Disasters touch every sector of the industrial distribution industry every year, costing millions, destroying businesses and affecting the supply chain. Incorporating an emergency preparedness plan can greatly influence the outcome of a disaster, as can the methods undertaken to recover from one.
Fires, floods, earthquakes, hurricanes – the disasters that affect the distribution industry range in cause, type and cleanup. Two things that company executives seem to agree on is that they never saw it coming and it could have been worse. But according to Lucien Canton, a certified emergency manager and author of Emergency Management: Concepts and Strategies for Effective Programs, that shouldn’t be true.
“People say, ‘Oh, I never saw that coming,’ and what I tell people is that ‘You should have,’” Canton says. “Really, you should have. There’s very little that occurs that hasn’t before. And there’s very little that occurs that there isn’t some way of anticipating it.”
Business owners can’t anticipate exactly what will happen, he says, but if they live in a flood plain, chances are they will get flooded. If they live in earthquake country, they’re going to experience an earthquake. It may not happen this year or next, but the odds are that it will eventually happen.
Fires are one of the most common disaster problems that business owners have to deal with, Canton says. In 2012, fires caused nearly $3 billion worth of damage to non-residential structures in the U.S., according to the National Fire Protection Association.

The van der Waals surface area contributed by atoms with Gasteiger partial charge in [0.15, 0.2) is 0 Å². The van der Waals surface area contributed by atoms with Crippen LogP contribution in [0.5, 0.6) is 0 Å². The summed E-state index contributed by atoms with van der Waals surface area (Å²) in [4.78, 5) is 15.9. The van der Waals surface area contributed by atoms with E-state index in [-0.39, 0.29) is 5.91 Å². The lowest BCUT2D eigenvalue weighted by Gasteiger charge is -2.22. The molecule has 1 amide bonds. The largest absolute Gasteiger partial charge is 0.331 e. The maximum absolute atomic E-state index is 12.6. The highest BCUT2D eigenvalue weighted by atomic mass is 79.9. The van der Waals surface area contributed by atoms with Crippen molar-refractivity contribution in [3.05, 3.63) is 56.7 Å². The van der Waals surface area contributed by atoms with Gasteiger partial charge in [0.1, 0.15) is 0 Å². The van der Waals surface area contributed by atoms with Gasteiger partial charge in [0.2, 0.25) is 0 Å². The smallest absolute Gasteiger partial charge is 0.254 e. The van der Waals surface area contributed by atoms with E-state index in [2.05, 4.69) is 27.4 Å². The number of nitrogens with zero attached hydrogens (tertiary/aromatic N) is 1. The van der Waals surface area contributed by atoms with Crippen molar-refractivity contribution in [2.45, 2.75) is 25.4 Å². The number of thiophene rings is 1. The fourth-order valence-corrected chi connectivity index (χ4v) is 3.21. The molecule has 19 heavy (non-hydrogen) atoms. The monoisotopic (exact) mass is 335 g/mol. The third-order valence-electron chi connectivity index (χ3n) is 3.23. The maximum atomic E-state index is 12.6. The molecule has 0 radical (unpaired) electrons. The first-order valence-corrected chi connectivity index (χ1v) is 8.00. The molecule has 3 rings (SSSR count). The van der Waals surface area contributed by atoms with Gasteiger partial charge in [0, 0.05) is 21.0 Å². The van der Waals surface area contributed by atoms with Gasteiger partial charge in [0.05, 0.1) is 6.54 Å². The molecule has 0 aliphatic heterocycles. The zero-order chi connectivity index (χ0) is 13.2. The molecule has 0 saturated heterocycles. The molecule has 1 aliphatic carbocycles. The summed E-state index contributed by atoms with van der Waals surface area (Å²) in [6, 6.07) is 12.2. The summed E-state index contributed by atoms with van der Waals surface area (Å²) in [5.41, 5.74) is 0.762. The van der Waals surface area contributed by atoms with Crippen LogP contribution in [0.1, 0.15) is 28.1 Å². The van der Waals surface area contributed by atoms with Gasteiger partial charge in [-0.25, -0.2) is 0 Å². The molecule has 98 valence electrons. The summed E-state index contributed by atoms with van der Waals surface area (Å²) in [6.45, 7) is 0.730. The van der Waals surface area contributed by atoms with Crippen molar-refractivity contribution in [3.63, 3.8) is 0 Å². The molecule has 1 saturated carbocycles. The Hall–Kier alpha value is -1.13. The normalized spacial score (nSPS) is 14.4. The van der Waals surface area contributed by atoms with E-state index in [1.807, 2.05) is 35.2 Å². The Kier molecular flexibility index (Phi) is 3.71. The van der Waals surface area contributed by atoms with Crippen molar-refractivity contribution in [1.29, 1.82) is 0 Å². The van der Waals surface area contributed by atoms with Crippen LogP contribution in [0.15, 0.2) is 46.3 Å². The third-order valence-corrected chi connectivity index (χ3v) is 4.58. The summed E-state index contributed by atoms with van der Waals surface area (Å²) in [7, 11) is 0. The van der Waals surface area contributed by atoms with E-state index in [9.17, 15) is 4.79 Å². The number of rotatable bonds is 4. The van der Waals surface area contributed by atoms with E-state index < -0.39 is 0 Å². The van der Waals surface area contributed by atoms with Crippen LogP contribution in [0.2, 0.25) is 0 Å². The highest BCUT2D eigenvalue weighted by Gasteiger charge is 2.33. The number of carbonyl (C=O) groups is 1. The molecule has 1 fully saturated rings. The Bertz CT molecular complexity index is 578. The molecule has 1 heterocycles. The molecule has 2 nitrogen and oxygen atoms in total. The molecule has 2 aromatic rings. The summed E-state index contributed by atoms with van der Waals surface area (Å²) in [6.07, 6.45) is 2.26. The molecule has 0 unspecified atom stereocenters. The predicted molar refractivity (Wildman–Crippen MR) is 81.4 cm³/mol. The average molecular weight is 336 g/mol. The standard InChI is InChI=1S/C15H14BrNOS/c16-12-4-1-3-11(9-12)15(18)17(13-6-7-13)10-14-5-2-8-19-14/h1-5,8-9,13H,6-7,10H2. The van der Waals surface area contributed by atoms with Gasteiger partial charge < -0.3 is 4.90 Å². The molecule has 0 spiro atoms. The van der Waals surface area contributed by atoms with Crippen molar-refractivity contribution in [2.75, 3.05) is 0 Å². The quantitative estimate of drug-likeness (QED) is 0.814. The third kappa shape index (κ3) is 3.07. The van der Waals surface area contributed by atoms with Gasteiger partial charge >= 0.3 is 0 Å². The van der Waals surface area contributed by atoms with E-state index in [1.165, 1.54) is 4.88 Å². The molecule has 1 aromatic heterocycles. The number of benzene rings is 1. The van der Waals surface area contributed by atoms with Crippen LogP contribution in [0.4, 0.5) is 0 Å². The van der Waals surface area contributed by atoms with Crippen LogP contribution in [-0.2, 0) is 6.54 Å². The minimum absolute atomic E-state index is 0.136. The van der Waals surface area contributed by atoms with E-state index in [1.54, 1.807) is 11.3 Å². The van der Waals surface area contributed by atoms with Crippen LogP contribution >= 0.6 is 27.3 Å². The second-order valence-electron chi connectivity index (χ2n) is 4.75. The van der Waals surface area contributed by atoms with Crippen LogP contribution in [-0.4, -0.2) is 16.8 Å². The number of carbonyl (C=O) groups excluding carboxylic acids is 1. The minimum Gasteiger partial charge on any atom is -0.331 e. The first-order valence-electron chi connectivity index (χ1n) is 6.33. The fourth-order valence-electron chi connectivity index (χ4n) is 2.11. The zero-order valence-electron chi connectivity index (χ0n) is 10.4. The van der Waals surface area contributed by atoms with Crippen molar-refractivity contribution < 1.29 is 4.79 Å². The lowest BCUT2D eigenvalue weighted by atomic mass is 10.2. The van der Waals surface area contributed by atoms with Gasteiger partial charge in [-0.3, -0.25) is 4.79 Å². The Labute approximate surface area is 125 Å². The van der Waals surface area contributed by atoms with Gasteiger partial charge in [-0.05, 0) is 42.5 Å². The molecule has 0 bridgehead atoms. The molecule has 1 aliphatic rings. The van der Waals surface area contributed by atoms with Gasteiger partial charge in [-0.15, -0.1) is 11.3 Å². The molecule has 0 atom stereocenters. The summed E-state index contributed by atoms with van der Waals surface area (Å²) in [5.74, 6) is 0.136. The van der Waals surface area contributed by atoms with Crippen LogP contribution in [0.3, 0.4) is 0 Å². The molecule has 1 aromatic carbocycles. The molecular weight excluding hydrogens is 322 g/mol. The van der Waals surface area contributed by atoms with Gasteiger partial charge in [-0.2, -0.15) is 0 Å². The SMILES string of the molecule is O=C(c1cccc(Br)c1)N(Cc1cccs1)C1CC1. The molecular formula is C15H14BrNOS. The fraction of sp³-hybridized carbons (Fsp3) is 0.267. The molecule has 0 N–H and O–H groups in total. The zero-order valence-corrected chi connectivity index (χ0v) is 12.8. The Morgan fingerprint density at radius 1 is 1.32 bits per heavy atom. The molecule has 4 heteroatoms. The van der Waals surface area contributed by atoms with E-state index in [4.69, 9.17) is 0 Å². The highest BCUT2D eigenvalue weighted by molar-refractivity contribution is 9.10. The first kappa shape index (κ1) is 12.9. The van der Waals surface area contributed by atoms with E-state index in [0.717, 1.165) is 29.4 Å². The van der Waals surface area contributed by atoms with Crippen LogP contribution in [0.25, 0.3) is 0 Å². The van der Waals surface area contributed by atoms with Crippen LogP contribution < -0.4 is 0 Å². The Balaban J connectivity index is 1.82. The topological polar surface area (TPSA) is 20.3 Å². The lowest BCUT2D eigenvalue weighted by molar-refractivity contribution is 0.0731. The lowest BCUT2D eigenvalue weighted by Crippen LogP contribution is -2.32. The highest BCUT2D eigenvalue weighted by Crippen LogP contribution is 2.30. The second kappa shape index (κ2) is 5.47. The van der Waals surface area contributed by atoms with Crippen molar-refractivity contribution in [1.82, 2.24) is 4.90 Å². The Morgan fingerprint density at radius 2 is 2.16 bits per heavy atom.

BellSimons, a refrigeration and plumbing product distributor based in New England, almost saw its $1.4 million Palmer, MA, warehouse go up in flames on August 25.
“We weren’t prepared, I’ll tell you that,” says Richard Nelson, a BellSimons regional manager. “We didn’t have a disaster plan in place. We’re dealing with it, and it really wasn’t as bad as it could have been.”
The fire was caused by an arsonist, according to Nelson, who says the Palmer police and the Massachusetts fire marshal were investigating the crime.
The 86,000 square-foot warehouse was equipped with a security system and the crucial component for fire disaster prevention: a sprinkler system.
“We have security and an alarm that goes right to the Palmer fire department and a sprinkler system,” Nelson says. “And actually, the sprinkler system did its job and knocked the fire down very quickly.”